Andy Griffith played kind, gentle men so well and so often over the course of his six decades in show business that his occasional visits to the dark side were all the more electrifying.
He in fact started his movie career on the nastiest of notes, starring in Elia Kazan’s A Face in the Crowd (1957) as Larry “Lonesome” Rhodes, a drifter-turned-neighborly TV star whose cracker-barrel platitudes belie sneering cynicism and monstrous ambition. It’s a performance easily on par with Marlon Brando’s in Kazan’s On the Waterfront or James Dean's in the director’s East of Eden. Revisited today in light of Griffith’s many roles in the vein of Mayberry Sheriff Andy Taylor and folksy lawyer Ben Matlock, his Lonesome Rhodes is shocking, pure id, and one of the scariest characters in the history of American film.
I bring this up because I don’t believe Griffith, who died Tuesday at the age of 86, always got his due. He played characters like Sheriff Andy, the calm and patient hub around which Mayberry’s harmless loonies swirled, with so little apparent effort that people assumed he wasn’t even working. But he did work, and he was a complicated man.
I got a little insight into that man in 1979, when Griffith was the star and saving grace of Salvage 1, an ABC adventure series that’s among the several short-lived attempts to repurpose his folksy side. When I asked why he had chosen this particular vehicle, he surprised me with his candid, sarcastic answer. “Well,” he said, pausing long enough to flash his famous grin and give me just a hint of a wink, “there’s only so many hours a day you can pick up dog hockey in the front yard.”
We talked a bit about typecasting — he felt he’d become a victim of it but understood why — and it led me to bring up Pray for the Wildcats. Now regarded as cult classic, it’s a 1974 ABC Movie of the Week, sort of a low-desert Deliverance that marked Griffith’s first venture back into Lonesome Rhodes territory after leaving behind Barney Fife, Goober Pyle, Floyd the Barber and all the other genially goofy Mayberry characters.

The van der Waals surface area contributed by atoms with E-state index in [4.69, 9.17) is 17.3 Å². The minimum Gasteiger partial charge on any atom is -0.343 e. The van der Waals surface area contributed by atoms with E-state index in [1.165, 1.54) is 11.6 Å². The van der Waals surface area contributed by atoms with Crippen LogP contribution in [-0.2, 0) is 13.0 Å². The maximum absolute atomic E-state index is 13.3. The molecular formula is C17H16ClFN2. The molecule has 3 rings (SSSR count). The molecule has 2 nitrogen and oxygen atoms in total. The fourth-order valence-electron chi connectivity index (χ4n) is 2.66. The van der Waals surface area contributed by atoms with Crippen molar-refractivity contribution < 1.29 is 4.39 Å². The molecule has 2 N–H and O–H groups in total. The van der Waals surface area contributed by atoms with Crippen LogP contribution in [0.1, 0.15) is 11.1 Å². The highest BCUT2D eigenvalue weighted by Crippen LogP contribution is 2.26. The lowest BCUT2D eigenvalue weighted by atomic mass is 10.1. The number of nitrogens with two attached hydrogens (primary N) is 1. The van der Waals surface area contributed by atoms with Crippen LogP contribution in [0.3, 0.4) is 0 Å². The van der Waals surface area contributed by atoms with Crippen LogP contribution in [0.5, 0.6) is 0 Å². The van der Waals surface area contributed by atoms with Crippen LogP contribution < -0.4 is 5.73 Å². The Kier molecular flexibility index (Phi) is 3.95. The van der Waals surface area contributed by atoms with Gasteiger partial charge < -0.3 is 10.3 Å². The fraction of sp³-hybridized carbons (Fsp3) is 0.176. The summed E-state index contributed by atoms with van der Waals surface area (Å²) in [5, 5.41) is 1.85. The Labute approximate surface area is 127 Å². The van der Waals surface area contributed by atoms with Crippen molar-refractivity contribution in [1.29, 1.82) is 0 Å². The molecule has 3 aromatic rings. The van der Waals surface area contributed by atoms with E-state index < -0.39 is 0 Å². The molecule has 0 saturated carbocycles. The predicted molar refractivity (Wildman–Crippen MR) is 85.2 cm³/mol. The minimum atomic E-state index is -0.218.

In Wildcats, he was cast as a macho corporate executive who demanded that three advertising men who wanted his account join him on a grueling Baja Peninsula motorcycle trek. (Believe it or not, the ad men were portrayed by William Shatner, Brady Bunch dad Robert Reed and evangelist-turned-actor Marjoe Gortner.) The adventure turns into a life-and-death ordeal, and Griffith’s character reveals himself to be a sociopath, a maniacal, lascivious creep.
“You made my skin crawl,” I said. I meant it as a compliment, and he took it as such. And he told me with an air of confidentiality that the night after they had shot one particular scene — his character comes on like a drunken satyr to a young waitress in Baja dive, grinding his pelvis against her backside — he had a nightmare in which he strangled Don “Barney” Knotts and beat his face to a bloody pulp. Griffith said he woke frantic, disoriented, in a sweat. He got to a phone as quickly as he could and called his dear friend and longtime colleague to make sure he was all right.
Once he had confirmed Knotts’ safety and well-being, he said, “I got on the phone to my therapist” who talked him through the nightmare, explaining that he was killing a vestige of the kindly character that had come to be his bread and butter.
“Wait, wait, just a second,” I said. “You have a psychiatrist?”
He flashed another of those grins and cocked his head to one side in a way that made me feel kind of like Opie getting a lesson from his dad. “Yes, I see a shrink,” he said. “I’m not Andy Taylor. I’m an actor.”
And so he was.